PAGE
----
When I was flying back from Australia in January, I watched Chasing Great. A film about the life and career of Richie McCaw, who was arguably one of the best rugby players of all time.
The documentary centres around how McCaw made history. Captaining the New Zealand All Blacks in back-to-back World Cup wins during 2011 and 2015, for the first time since the competition began.
The film traces his development. From promising young player, through to the point when he achieved his goal of becoming a ‘GAB’.
His uncle encouraged him to set his career path in ‘stone’. So he handed him a napkin and told him to write his goal on it, along with the necessary steps to get there.
Richie’s ultimate aim was to become an All Black. But his uncle knew that wasn’t enough. So he challenged him to go a step further and write ‘Great All Black’. Too embarrassed to write that, he scribbled ‘GAB’ at the bottom of the napkin instead.
Chasing Great – More Than Sport
The documentary is underpinned by a message of courage: to dream and believe.
People told McCaw early on in his career that he lacked the natural ability that others had. But if this was true he made up for it with his determination to keep improving, growing, and learning.
It becomes clear that in his eyes, being great isn’t simply about ‘doing’ great things. It’s about choosing to do things in great ways.
His definition of ‘Great All Black” meant not cheating in training. They run when others walk. They lose (and win) with dignity and grace. And they are not defined by what they win, but rather how they win.
In a world of short cuts, quick success, and results, this is a refreshing mindset to learn from. It’s not about where you get. It’s about how you choose to conduct yourself as you move in that direction.
Writing ‘Great’ on the napkin, invoked a specific value. And spoke of more than definable achievement. It begged the question: what would a ‘great’ All Black look like? How would they behave? Where would they invest their focus and attention?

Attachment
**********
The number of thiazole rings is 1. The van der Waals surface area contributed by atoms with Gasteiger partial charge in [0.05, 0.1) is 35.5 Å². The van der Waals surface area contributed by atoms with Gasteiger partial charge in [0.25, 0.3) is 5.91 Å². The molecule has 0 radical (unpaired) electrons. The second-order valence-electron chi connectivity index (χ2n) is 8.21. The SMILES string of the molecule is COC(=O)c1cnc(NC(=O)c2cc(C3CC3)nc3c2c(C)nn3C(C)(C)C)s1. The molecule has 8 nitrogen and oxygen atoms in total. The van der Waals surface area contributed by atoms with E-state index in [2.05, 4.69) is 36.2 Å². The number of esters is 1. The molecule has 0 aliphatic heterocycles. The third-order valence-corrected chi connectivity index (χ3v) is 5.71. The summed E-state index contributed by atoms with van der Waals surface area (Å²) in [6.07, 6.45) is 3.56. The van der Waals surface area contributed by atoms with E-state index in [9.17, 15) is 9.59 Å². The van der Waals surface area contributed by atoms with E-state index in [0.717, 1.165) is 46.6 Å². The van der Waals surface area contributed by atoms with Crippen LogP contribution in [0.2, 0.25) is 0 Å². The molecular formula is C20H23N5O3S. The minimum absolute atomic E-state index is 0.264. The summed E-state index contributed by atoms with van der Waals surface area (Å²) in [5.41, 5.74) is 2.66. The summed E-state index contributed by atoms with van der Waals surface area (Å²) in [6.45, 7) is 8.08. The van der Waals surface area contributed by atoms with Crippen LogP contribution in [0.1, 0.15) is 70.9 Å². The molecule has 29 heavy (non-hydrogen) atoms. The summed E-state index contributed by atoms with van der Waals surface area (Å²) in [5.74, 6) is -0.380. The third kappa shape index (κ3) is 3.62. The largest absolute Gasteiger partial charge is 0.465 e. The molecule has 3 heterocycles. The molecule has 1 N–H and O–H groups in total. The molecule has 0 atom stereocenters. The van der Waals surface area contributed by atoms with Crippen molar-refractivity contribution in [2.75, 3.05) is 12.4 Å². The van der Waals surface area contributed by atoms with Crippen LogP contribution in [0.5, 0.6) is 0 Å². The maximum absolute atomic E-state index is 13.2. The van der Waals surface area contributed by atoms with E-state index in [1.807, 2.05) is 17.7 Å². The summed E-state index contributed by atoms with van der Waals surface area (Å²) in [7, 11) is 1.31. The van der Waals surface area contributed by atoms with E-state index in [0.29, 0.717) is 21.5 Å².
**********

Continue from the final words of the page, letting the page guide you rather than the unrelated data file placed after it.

This is not a route to a destination, but a way of being.
“Whether I ever made that or not was irrelevant, really. It was just the perception I had, and I was going to try and do everything I could. It was actually irrelevant if someone says you are or someone says you weren’t. But it was that I lived like that, and I didn’t think later, ‘I could have done that better’.” – Richie McCaw
He wasn’t driven by the desire to make history with back to back World Cup wins. And the detail of the accomplishments were not important. But they were by-products of his pursuit of greatness.
Are you Chasing Great?
The end product often sidetracks us. We make a list of the things that would show we are successful (the promotion, the house, the family etc). And we fall into the pursuit of more, without ever stopping to think about our values.
What does ‘great’ look like in your life?
Great is a subjective judgement that we place on things. We write the story of what great looks like for us.
I’m reading a lot of books about coaching at the moment. I’ve noticed that there is a lot of talk about ‘great coaches do…’ and ‘what sets great coaches apart from mediocre ones is…’
These sentences end with a point about mindset and the way the coach approaches and conducts their craft. It’s never about the result (‘great coaches win awards’). What does that tell me about how to be great?
Nothing. I just know that if I want to be ‘great’ then I need to win awards. But that is a pursuit of emptiness. It means nothing when you peel the onion layers away.
The same is true for anything we do in life. Chasing great is about deciding what we believe greatness to look like, and choosing to dedicate ourselves to it.
What does it mean to be a great man or woman? A great partner? What does a great writer do when no one is watching? How does a great employer show up in the workplace?
This question is between us and ourselves. What would a Great Andy do when no one is there to see?
Over to You
Where are you chasing great in your own life at the moment? I’d love to hear from you. Please leave your response in the comments below.